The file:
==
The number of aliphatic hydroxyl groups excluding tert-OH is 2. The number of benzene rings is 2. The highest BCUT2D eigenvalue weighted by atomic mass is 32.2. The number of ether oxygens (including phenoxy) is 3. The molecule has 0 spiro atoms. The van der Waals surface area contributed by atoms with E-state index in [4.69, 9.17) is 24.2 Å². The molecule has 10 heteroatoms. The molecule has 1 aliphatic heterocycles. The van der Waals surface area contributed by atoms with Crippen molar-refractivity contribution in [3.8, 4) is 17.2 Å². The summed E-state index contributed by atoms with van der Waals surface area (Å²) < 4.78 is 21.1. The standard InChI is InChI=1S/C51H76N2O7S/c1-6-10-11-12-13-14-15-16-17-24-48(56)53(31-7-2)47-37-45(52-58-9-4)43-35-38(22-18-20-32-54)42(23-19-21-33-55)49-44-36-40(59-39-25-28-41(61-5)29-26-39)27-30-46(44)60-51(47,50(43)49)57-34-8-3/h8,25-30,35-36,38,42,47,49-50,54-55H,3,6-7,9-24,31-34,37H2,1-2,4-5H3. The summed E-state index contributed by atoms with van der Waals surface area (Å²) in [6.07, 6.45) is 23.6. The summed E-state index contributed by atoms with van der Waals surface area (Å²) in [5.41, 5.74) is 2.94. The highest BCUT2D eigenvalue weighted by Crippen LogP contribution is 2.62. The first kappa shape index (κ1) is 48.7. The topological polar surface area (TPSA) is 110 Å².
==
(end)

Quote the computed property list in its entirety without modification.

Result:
The number of aliphatic hydroxyl groups excluding tert-OH is 2. The number of benzene rings is 2. The highest BCUT2D eigenvalue weighted by atomic mass is 32.2. The number of ether oxygens (including phenoxy) is 3. The molecule has 0 spiro atoms. The van der Waals surface area contributed by atoms with E-state index in [4.69, 9.17) is 24.2 Å². The molecule has 10 heteroatoms. The molecule has 1 aliphatic heterocycles. The van der Waals surface area contributed by atoms with Crippen molar-refractivity contribution in [3.8, 4) is 17.2 Å². The summed E-state index contributed by atoms with van der Waals surface area (Å²) < 4.78 is 21.1. The standard InChI is InChI=1S/C51H76N2O7S/c1-6-10-11-12-13-14-15-16-17-24-48(56)53(31-7-2)47-37-45(52-58-9-4)43-35-38(22-18-20-32-54)42(23-19-21-33-55)49-44-36-40(59-39-25-28-41(61-5)29-26-39)27-30-46(44)60-51(47,50(43)49)57-34-8-3/h8,25-30,35-36,38,42,47,49-50,54-55H,3,6-7,9-24,31-34,37H2,1-2,4-5H3. The summed E-state index contributed by atoms with van der Waals surface area (Å²) in [6.07, 6.45) is 23.6. The summed E-state index contributed by atoms with van der Waals surface area (Å²) in [5.41, 5.74) is 2.94. The highest BCUT2D eigenvalue weighted by Crippen LogP contribution is 2.62. The first kappa shape index (κ1) is 48.7. The topological polar surface area (TPSA) is 110 Å².